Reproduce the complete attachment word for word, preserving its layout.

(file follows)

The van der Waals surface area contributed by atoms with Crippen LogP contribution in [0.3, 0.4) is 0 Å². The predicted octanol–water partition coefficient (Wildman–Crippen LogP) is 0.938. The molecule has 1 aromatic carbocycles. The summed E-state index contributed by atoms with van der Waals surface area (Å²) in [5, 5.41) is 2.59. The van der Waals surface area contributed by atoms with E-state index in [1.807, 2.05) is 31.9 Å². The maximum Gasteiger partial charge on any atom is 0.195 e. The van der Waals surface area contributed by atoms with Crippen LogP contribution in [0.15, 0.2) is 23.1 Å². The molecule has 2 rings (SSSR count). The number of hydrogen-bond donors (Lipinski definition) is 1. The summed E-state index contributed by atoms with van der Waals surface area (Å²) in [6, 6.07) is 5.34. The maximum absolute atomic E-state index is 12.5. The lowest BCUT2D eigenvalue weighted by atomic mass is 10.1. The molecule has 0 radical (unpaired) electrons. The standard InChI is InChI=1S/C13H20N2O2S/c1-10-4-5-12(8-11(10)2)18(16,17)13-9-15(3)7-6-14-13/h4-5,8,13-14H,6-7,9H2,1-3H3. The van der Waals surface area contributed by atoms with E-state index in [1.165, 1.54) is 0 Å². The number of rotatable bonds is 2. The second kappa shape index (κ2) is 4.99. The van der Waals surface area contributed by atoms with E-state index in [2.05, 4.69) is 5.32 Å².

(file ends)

The van der Waals surface area contributed by atoms with Crippen LogP contribution in [0.3, 0.4) is 0 Å². The predicted octanol–water partition coefficient (Wildman–Crippen LogP) is 0.938. The molecule has 1 aromatic carbocycles. The summed E-state index contributed by atoms with van der Waals surface area (Å²) in [5, 5.41) is 2.59. The van der Waals surface area contributed by atoms with E-state index in [1.807, 2.05) is 31.9 Å². The maximum Gasteiger partial charge on any atom is 0.195 e. The van der Waals surface area contributed by atoms with Crippen LogP contribution in [0.15, 0.2) is 23.1 Å². The molecule has 2 rings (SSSR count). The number of hydrogen-bond donors (Lipinski definition) is 1. The summed E-state index contributed by atoms with van der Waals surface area (Å²) in [6, 6.07) is 5.34. The maximum absolute atomic E-state index is 12.5. The lowest BCUT2D eigenvalue weighted by atomic mass is 10.1. The molecule has 0 radical (unpaired) electrons. The standard InChI is InChI=1S/C13H20N2O2S/c1-10-4-5-12(8-11(10)2)18(16,17)13-9-15(3)7-6-14-13/h4-5,8,13-14H,6-7,9H2,1-3H3. The van der Waals surface area contributed by atoms with E-state index in [1.165, 1.54) is 0 Å². The number of rotatable bonds is 2. The second kappa shape index (κ2) is 4.99. The van der Waals surface area contributed by atoms with E-state index in [2.05, 4.69) is 5.32 Å².